Volume 21 - Issue 8 - August 2008
Hallux rigidus of the first metatarsophalangeal joint (MPJ) is the most common form of osteoarthritis of the foot.1 Hallux rigidus is defined as a progressive arthritic process of the first MPJ that causes pain, stiffness and enlargement of the joint.1
There are numerous surgical procedures to help address the pain and stiffness of this joint. These procedures include cheilectomy, osteotomies, resection arthroplasty, interpositional arthroplasty, hemiarthroplasty, total joint arthroplasty and arthrodesis.
There are 15 million people in the United States with diabetes mellitus, half of whom are undiagnosed. Diabetic foot ulcers (DFUs) occur in 12 percent of these individuals, accounting for 60 percent of lower extremity amputations and costing more than $1 billion annually.1
Diabetic foot ulcers have various mechanisms including:
• microneurovascular dysfunction with loss of the nociceptive reflex and an exacerbated inflammatory response;
• vasomotor dysfunction with arteriovenous shunting;
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Given the significant dilemma of peripheral arterial disease and its strong association with diabetic complications in the lower extremity, this author reviews pertinent diagnostic keys and assesses the current research on treatment options.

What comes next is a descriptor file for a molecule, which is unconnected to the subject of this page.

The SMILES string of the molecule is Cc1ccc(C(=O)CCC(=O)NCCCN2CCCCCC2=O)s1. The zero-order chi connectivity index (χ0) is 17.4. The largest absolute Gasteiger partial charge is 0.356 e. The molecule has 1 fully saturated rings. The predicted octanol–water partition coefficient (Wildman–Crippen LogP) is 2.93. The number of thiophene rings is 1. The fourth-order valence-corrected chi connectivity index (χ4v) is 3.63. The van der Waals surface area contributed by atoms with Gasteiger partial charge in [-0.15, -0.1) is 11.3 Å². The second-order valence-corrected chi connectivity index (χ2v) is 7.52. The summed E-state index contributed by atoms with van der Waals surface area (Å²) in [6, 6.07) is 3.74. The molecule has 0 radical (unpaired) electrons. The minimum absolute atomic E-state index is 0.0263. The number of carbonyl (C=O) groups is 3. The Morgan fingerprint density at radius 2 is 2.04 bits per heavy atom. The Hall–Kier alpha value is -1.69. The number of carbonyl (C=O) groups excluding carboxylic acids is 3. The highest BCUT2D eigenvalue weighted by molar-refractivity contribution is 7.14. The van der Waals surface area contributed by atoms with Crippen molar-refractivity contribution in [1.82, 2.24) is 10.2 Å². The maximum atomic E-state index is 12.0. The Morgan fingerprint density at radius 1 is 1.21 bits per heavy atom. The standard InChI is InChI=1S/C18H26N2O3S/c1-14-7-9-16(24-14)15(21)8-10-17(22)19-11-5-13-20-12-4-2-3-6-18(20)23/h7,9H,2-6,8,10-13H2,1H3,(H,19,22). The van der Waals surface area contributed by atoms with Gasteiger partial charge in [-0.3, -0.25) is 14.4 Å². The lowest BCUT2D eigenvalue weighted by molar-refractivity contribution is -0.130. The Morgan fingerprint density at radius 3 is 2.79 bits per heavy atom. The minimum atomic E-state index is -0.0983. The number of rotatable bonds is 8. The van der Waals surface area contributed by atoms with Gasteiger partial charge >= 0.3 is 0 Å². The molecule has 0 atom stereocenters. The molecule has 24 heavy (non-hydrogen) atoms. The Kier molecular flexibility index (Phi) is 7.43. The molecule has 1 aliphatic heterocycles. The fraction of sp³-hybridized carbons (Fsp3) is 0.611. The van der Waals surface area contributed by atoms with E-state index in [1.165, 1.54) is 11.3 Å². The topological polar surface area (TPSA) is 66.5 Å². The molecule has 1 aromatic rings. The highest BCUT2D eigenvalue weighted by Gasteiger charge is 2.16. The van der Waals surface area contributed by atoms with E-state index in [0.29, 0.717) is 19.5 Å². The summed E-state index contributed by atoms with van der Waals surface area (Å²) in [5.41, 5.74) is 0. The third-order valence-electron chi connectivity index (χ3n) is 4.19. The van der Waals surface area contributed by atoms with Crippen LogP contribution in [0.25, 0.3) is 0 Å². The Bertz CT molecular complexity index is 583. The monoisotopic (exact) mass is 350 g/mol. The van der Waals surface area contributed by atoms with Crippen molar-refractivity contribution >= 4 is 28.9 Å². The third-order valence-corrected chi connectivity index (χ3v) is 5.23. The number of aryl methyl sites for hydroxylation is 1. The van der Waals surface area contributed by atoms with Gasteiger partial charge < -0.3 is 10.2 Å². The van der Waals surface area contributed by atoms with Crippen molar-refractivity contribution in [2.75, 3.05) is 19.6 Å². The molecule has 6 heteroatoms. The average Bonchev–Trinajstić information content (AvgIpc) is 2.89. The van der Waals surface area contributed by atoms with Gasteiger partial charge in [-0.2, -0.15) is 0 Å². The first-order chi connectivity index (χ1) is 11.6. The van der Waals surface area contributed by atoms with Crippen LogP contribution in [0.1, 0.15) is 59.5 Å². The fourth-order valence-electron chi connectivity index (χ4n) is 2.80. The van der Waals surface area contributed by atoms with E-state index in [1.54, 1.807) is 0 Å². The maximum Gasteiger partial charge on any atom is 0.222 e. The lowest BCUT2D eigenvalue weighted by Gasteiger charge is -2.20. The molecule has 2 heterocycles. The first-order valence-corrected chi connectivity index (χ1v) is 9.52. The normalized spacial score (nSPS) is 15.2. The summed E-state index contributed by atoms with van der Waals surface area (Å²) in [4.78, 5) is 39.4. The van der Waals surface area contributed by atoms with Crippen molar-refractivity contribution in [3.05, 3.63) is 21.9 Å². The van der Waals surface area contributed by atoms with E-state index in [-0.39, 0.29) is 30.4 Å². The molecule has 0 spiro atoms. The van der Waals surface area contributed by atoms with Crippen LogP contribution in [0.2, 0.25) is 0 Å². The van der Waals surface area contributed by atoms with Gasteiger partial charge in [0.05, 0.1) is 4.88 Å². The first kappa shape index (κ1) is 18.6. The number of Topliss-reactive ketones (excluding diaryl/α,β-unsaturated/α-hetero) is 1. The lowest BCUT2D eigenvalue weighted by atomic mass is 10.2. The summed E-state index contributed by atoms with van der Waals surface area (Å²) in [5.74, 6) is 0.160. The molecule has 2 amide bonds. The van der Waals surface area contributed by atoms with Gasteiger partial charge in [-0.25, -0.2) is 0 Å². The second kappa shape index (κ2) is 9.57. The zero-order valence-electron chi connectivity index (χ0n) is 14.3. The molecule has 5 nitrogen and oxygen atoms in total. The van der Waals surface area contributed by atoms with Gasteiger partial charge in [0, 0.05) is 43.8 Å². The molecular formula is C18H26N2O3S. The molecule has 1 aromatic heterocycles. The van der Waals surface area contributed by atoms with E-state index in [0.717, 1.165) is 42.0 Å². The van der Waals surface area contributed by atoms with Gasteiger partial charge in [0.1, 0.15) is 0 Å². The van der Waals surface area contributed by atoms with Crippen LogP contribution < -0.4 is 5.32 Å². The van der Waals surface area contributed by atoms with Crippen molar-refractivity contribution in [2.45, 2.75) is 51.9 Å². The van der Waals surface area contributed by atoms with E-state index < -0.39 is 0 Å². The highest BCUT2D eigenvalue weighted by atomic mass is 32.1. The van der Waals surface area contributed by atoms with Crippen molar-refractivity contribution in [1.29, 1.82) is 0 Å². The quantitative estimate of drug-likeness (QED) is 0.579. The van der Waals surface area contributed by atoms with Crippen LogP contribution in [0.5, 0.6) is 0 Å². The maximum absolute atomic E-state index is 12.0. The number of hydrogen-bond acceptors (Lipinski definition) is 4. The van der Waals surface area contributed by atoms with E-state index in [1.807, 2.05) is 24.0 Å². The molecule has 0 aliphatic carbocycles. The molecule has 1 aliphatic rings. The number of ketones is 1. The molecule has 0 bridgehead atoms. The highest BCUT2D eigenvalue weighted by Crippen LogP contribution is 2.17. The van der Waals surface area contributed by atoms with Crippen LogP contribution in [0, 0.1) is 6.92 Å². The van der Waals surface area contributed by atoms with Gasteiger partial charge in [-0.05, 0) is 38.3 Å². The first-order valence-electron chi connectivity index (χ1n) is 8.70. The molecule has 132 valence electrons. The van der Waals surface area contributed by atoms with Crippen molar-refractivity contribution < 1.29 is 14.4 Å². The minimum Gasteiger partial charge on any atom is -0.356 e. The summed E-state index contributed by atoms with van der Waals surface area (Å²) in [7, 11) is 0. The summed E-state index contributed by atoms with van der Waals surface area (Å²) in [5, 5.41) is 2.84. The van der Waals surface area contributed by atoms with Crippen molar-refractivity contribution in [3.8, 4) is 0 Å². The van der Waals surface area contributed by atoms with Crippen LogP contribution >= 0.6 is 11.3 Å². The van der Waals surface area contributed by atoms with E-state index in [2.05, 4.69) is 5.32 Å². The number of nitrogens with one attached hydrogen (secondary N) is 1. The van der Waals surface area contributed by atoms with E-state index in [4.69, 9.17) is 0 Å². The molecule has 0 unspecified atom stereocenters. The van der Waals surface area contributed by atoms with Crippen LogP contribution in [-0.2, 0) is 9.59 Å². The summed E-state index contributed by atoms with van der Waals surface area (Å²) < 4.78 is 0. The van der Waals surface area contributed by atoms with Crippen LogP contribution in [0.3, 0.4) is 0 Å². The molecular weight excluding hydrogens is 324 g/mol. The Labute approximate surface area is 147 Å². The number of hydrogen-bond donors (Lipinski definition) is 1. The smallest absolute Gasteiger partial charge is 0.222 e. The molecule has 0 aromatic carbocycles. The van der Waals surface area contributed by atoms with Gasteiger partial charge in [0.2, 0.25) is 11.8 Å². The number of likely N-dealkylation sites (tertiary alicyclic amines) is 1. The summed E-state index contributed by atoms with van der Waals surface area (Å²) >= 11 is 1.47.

The Charcot syndrome is a devastating condition that can affect the feet or ankles of those with diabetes and peripheral neuropathy. The reports on the incidence and prevalence of Charcot foot vary widely, and range between 0.1 to 29 percent among people with diabetes. These studies indicate a trend for a higher frequency in those with peripheral neuropathy and in specialty clinics.1 The specialty clinic providers may have a higher clinical suspicion and may accordingly arrive at a diagnosis more rapidly and definitively.
The risk of amput
While the majority of my podiatry practice occurs in my clinic between 8 a.m. and 5 p.m., there are activities I call extras. These are professional services that occur after hours, on weekends or sometimes in conflict with the office hours.
The past week was full of extras. My cell phone/pager started humming and playing a Bach fugue Tuesday morning. It was a nurse from the OB department announcing that a baby boy, born 30 minutes earlier, had bilateral club feet. I like to start care within the first hour so I grabbed some casting material and heade
I quickly scanned the article, “What You Should Know About Planal Dominance And Pronated Feet” (see page 52 in the June issue). I find it hard to believe there is no mention of forefoot supinatus as the key radiographic finding for the frontal plane component of flexible flatfoot. There is a mention of a positive Helbing’s sign. In my opinion, basing your treatment on the presence of a positive Helbing’s sign is irresponsible.
— Matthew DeMore III,
Chairman, Department of Surgery
Ohio College of Podiatric Medicine
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